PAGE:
Sleep in summer:While the bone-chilling freezing temperatures may be relieved in the summer, the season also brings with it a number of problems like insufferable heat, a mosquito threat, and other seasonal ailments. As the mercury rises, many people also experience difficulty falling asleep. What gives, though? It has more to do with the lengthening of the day during the summer than it does with the temperature.
Improve Sleep in summer
Light is one external component that has the biggest influence on the circadian rhythm, a bodily process that controls our sleep-wake cycle.
Late-day light exposure results in fewer delta or slow-wave sleep cycles and more awakening episodes at night. This slow-wave period of sleep encourages feelings of fulfilment.
As a result, Sleep in summer phase extends into the day, reducing the number of hours of total sleep and causing early morning awakenings. Longer daylight hours, which affect melatonin hormone secretion, are the reason why people want to sleep better and for longer periods of time. “Long days can severely restrict our sleeping time as individuals stay up later than normal, even if it is 15 to 20 minutes on a typical night, the cumulative effect decreases the quantity and quality of our sleep,” says one researcher. Sunlight causes our brain to stay awake because this hormone is secreted less throughout this season.
It should be noted that our biological sleep-wake cycle corresponds to the lengthier phases of sunshine and the shorter phases of darkness. As soon as the clock reacts to light and tells the body to wake up early in the morning, sleep is interrupted.
A specific network of retinal cells recognises light as it enters the eye and sends the information to the brain. The brain then sends signals to the body’s organs and other systems so they can be adjusted according to the time of day. Melatonin, a hormone that influences the sleep-wake cycle, is released more frequently at night and in the dark because its inverse relationship with light intensity. This ultimately affects the body’s circadian cycle by causing delayed Sleep in summer and early awakening. Due to the association between bedtime and sleep time, which results in lower sleep, this causes a loss in sleep efficiency.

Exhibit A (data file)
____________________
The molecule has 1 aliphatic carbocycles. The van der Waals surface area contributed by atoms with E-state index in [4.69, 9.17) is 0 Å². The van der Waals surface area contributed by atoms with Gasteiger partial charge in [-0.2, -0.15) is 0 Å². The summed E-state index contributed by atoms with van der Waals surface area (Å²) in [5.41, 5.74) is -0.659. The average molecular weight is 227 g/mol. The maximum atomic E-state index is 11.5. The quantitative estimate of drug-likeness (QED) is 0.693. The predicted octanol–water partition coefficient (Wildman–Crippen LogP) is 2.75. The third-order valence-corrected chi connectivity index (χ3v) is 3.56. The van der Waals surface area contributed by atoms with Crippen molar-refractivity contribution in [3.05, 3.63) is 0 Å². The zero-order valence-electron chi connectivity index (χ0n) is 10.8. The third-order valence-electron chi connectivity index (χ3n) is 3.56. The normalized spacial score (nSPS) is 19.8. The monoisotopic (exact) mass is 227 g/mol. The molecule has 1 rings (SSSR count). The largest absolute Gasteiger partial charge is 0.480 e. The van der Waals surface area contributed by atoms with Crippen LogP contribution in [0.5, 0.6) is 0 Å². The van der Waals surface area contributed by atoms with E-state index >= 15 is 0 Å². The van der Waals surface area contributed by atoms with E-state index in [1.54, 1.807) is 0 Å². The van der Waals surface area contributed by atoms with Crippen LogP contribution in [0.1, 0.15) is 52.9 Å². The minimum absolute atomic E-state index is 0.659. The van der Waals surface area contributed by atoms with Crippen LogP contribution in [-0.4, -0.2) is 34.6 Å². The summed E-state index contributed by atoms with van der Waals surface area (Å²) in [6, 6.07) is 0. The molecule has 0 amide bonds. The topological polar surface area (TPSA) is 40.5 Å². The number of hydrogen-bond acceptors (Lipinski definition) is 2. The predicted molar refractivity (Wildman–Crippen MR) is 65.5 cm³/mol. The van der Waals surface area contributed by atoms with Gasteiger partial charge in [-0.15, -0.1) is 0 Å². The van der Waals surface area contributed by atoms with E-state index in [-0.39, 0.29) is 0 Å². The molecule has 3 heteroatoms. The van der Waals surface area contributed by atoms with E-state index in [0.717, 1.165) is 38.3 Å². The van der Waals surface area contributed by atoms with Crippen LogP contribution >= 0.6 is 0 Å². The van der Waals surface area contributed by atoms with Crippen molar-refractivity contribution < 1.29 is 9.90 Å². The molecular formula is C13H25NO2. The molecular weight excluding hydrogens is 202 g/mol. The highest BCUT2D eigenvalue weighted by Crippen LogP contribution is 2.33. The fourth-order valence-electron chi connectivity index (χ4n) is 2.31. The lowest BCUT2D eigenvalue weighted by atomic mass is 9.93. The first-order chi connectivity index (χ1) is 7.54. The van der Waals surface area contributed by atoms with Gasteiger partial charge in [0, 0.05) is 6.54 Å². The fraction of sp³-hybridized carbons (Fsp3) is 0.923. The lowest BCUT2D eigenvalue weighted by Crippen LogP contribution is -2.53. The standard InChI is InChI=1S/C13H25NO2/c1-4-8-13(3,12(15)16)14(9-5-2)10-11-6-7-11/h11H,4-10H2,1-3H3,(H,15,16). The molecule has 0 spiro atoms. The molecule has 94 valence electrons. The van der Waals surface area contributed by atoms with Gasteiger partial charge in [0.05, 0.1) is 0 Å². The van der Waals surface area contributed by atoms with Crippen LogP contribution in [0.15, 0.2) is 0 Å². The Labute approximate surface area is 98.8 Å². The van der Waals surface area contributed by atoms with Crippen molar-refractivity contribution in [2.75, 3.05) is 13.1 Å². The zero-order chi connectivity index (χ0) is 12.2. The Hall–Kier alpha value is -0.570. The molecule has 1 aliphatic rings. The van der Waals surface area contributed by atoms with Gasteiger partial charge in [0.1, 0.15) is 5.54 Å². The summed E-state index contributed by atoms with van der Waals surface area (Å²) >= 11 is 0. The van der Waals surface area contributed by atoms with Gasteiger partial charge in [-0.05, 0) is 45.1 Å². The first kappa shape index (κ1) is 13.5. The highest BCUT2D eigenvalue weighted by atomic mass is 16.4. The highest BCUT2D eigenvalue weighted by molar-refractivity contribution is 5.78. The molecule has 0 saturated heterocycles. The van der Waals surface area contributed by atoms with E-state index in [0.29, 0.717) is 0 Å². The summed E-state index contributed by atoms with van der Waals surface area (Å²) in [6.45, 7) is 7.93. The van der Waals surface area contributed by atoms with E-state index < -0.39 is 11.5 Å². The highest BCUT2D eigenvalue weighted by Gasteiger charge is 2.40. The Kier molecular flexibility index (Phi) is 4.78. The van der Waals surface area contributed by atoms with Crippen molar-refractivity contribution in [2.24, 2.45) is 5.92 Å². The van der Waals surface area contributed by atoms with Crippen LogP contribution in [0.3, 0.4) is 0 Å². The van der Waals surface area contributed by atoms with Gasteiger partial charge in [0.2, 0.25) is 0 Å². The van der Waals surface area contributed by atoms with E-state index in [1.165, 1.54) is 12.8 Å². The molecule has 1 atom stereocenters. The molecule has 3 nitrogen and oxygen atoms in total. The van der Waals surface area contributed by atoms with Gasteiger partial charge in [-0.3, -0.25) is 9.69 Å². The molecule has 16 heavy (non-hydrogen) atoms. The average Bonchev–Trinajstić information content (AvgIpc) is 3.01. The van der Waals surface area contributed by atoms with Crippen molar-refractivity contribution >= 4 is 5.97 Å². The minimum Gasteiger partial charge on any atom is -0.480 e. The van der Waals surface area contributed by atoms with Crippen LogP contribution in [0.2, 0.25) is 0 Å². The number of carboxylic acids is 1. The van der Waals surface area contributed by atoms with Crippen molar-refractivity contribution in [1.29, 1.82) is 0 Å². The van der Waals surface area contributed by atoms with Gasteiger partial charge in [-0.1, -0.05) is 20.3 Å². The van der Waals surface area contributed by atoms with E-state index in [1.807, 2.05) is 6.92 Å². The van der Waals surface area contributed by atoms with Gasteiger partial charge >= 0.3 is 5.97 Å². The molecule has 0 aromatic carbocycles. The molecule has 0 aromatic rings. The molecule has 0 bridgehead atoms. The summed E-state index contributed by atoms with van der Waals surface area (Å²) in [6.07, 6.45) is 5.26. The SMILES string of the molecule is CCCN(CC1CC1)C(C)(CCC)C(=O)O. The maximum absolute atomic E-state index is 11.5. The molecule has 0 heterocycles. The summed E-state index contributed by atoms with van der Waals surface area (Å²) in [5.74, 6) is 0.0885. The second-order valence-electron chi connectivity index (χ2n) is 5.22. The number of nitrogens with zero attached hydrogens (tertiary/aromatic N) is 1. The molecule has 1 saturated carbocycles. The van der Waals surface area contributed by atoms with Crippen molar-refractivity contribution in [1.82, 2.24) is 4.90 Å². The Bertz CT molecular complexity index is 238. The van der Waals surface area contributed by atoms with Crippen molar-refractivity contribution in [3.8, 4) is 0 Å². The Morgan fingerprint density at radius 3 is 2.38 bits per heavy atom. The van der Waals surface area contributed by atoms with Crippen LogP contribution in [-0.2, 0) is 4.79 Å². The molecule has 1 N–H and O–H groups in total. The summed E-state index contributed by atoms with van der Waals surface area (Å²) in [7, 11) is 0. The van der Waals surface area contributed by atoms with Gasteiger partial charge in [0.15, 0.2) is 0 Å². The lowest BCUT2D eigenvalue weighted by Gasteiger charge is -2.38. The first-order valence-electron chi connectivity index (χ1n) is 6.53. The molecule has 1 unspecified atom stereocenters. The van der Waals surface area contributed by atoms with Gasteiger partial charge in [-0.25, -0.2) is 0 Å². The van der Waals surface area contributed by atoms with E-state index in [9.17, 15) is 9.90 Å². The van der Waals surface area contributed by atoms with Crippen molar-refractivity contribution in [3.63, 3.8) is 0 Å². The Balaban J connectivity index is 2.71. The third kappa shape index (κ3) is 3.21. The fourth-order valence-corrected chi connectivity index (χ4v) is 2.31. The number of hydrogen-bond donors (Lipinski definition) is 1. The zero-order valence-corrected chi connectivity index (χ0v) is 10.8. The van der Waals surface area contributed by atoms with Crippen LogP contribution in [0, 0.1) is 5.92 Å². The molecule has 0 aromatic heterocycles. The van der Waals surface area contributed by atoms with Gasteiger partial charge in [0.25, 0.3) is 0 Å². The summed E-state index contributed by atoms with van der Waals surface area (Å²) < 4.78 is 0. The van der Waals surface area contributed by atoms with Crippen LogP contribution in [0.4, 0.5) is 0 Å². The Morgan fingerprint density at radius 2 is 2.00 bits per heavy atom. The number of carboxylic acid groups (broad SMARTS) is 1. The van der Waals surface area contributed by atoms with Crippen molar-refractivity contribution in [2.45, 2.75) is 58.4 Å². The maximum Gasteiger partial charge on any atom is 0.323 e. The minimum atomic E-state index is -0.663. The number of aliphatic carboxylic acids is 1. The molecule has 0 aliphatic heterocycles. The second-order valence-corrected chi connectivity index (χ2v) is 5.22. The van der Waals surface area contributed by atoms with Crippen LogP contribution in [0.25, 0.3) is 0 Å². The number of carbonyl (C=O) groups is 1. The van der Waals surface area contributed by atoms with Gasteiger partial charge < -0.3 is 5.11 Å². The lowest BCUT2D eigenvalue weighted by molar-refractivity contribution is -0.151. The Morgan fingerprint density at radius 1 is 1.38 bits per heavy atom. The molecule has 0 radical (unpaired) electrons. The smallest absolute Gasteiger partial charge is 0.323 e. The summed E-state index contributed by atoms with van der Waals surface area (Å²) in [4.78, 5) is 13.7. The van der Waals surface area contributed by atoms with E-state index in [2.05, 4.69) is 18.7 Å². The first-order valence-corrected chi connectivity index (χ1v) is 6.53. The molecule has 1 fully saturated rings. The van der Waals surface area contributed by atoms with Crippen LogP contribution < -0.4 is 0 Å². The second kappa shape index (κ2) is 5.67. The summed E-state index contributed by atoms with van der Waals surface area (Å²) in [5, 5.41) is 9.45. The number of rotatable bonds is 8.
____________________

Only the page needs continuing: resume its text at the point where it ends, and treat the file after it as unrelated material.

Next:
Yet, this does not imply that the increasing temperature has no impact on the interrupted sleep pattern you experience throughout the summer. An interruption to Sleep in summer may also be caused by greater temperatures. “Our minds progressively change from a calm to a highly attentive state of consciousness when our bodies begin to overheat. Our subconscious awakens us in order to regulate our internal temperature and return it to a normal body temperature. Our body temperature dropping indicates that we can go to sleep.
Even though you might have problems falling Sleep in summer, the summer months might leave you feeling incredibly lethargic and exhausted. “This is because your body works hard to keep cool and maintain body temperature when you’re outside in the sun. You may have this feeling after working hard,”
The depressive periods that many people experience during the spring and summer months may also interfere with your ability to Sleep in summer. These episodes often linger for around 5 to 6 months before ending as autumn approaches.
Everyone may experience Sleep in summer cycle disruption, but those over 60 are especially vulnerable, according to specialists. Those with diabetes, heart disease, and other comorbidities must be particularly well hydrated and should also maintain perfect electrolyte balance in excessively hot situations, even if small children and the elderly have always been at danger.
Steps to be followed
- Sleep will benefit from evening light reduction. So limiting exposure to light will improve the body’s ability to fall asleep.
- Sleep quality may increase if the bedroom is kept aired.
- Your body will stay cooler at night if your mattress has gel beads incorporated into it.
- Before to dinner, do frequent breathing exercises for 20 minutes on an empty stomach to greatly relax your body and enhance your capacity to fall asleep.
Steps to be avoided
- After seven o’clock in the evening, any vigorous exercise may interfere with sleep.
- Before going to bed, avoid using any displays, especially your phone, iPad, and TV because they all emit blue light that has the same frequency as sunlight and may cause your brain to believe it is daytime.
- Avoid late-night activities, bad foods, and alcoholic beverages that could disrupt your sleep.
- Avoid taking lengthy afternoon naps.
- Use breathable materials and try to avoid overdressing for bed.